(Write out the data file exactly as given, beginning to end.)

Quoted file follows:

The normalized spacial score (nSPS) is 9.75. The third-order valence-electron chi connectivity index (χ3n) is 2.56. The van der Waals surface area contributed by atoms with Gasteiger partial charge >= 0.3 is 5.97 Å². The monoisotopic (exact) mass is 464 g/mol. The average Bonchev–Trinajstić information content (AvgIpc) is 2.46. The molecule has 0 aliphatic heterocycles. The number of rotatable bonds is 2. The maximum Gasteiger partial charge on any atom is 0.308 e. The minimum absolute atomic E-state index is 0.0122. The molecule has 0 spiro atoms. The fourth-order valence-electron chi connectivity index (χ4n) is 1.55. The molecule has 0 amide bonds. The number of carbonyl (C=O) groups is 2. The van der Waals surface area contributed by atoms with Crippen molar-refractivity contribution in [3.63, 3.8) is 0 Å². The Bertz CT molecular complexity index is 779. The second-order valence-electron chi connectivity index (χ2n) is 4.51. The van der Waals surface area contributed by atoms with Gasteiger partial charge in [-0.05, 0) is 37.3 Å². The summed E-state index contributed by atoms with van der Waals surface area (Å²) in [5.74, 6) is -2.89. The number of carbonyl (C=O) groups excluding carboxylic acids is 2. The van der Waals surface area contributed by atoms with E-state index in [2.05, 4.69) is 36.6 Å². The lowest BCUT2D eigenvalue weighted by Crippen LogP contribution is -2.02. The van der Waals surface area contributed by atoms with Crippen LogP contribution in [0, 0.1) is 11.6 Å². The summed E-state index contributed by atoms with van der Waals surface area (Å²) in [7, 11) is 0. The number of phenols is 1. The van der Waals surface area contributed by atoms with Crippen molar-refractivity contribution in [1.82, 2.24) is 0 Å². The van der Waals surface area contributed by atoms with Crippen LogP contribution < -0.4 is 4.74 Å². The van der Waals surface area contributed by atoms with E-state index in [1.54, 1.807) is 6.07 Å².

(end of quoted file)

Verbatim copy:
The normalized spacial score (nSPS) is 9.75. The third-order valence-electron chi connectivity index (χ3n) is 2.56. The van der Waals surface area contributed by atoms with Gasteiger partial charge >= 0.3 is 5.97 Å². The monoisotopic (exact) mass is 464 g/mol. The average Bonchev–Trinajstić information content (AvgIpc) is 2.46. The molecule has 0 aliphatic heterocycles. The number of rotatable bonds is 2. The maximum Gasteiger partial charge on any atom is 0.308 e. The minimum absolute atomic E-state index is 0.0122. The molecule has 0 spiro atoms. The fourth-order valence-electron chi connectivity index (χ4n) is 1.55. The molecule has 0 amide bonds. The number of carbonyl (C=O) groups is 2. The van der Waals surface area contributed by atoms with Crippen molar-refractivity contribution in [3.63, 3.8) is 0 Å². The Bertz CT molecular complexity index is 779. The second-order valence-electron chi connectivity index (χ2n) is 4.51. The van der Waals surface area contributed by atoms with Gasteiger partial charge in [-0.05, 0) is 37.3 Å². The summed E-state index contributed by atoms with van der Waals surface area (Å²) in [5.74, 6) is -2.89. The number of carbonyl (C=O) groups excluding carboxylic acids is 2. The van der Waals surface area contributed by atoms with E-state index in [2.05, 4.69) is 36.6 Å². The lowest BCUT2D eigenvalue weighted by Crippen LogP contribution is -2.02. The van der Waals surface area contributed by atoms with Crippen LogP contribution in [0, 0.1) is 11.6 Å². The summed E-state index contributed by atoms with van der Waals surface area (Å²) in [7, 11) is 0. The number of phenols is 1. The van der Waals surface area contributed by atoms with Crippen molar-refractivity contribution in [1.82, 2.24) is 0 Å². The van der Waals surface area contributed by atoms with Crippen LogP contribution < -0.4 is 4.74 Å². The van der Waals surface area contributed by atoms with E-state index in [1.54, 1.807) is 6.07 Å².